10   you look at overall benefit to risk, a strategy that is

11   based on the diuretic or a strategy that's based on the

12   alpha blocker?

13                      Certainly, in any trial you are going to have

14   people who are not adherent, people who can't tolerate

15   the therapy, people who may take other supportive care.

16    The overall intention-to-treat analysis is the analysis

17   that       gives    us    the     unbiased      and,      I   think,      most

18   interpretable results.

19                      The 24-5 percent of people who had three

20   years        weren't     on     doxazosin,      are     people     who      are

21   intrinsically different than those who were, and I have

22   to in essence, if I'm going to exclude them, exclude the

23   same people from the control regimen.                     I don't know who

24   those people are.

25                      I would agree, though, that whereas the

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1    primary analysis should be exactly what ALLHAT presented,

2    which is the ITT, it's certainly important to give a

3    descriptive         analysis of what was overall                 level of

4    adherence.         What were the frequencies and the timing of

5    patients receiving ancillary care that, in particular,

6    could be anticipated to influence the endpoints?

7                        So I would argue descriptive analyses that

8    provide          more globally what adherence was                and what

9    supportive care was are relevant and should be also

10   considered.

11                       ACTING CHAIRMAN BORER:        Let me specifically

12   ask Bob Fenichel, do you have any additional comments

13   to make about this issue?

14                       DR. FENICHEL:      No.

15                       ACTING CHAIRMAN BORER:               Okay.    Anything

16   else that the Committee members want to add beyond what

17   we've heard from the two statisticians?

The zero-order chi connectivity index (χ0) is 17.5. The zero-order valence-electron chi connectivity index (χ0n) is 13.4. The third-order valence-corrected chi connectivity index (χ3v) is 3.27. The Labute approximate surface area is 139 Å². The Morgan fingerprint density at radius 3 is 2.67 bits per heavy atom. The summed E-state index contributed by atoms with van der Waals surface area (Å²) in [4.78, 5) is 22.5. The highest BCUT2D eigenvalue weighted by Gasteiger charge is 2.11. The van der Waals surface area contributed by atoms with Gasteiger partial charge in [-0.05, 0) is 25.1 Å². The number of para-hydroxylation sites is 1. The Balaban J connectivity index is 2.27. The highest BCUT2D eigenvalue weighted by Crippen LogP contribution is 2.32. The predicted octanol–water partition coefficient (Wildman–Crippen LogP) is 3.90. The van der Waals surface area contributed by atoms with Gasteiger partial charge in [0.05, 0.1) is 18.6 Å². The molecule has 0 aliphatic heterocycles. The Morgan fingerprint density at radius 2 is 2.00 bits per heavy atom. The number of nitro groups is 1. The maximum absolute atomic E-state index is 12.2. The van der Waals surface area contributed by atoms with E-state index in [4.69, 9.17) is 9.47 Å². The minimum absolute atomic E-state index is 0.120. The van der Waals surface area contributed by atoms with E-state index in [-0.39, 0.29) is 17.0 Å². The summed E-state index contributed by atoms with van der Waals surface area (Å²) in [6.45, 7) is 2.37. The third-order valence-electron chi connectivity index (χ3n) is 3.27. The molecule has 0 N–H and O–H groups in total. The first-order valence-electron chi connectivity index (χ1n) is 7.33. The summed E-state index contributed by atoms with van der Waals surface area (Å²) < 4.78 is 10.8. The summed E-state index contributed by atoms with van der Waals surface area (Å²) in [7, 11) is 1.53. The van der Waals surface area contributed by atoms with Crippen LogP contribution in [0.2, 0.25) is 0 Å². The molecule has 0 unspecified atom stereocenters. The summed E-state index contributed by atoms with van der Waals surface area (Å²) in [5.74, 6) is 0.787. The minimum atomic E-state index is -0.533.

18                       DR. HIRSCH:     Maybe one brief comment, just

19   that this is not your classical randomized clinical trial

20   between two treatment groups.              You have to remember what

21   ALLHAT really is, which is again the real-world trial

22   of what happens when doctors prescribe medications.

23                       I look at this 76 percent continued use rate

24   over many years and say that would be great to achieve

25   in real life.         That's exactly the analysis ITT that we

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1    want to have to understand what we are being told in

2    ALLHAT.

3                     ACTING CHAIRMAN BORER:         Okay.     Yes, Bob?

4                     DR. TEMPLE:     You can't tell precisely, but

5    since much of the difference between the two treatments

6    was that it was observed early, it seems likely that the

7    on-therapy rate was much higher when             much of the action

8    was going on.       So that might affect some of the other

9    outcomes, but maybe not that, maybe not the heart failure

10   outcome so much.

11                    ACTING CHAIRMAN BORER:         You say much of the

12   difference was early. You're thinking heart failure

13   difference was early.

14                    DR. TEMPLE:     That's all I'm referring to.

15                    ACTING CHAIRMAN BORER:               Stroke, I might

16   argue, somewhat surprisingly to me, was more evident

17   emerging later.

18                    DR. TEMPLE:      Right.      I tend to discount

19   that, because it's easily explained by the blood pressure,

20   but leave that aside.

21                    ACTING   CHAIRMAN       BORER:          Well,       blood

22   pressure differences were greater early.                   The length

23   between pathophysiologic changes and ultimate natural

24   course of a disease, I think, we don't know so well. So

25   maybe that's a side issue we'll get at later.

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1                        Okay.   Have you heard enough, Ray, to give

2    you advice about what the Committee thinks about how to

3    deal with the other patients?

4                        DR. LIPICKY:      Yes.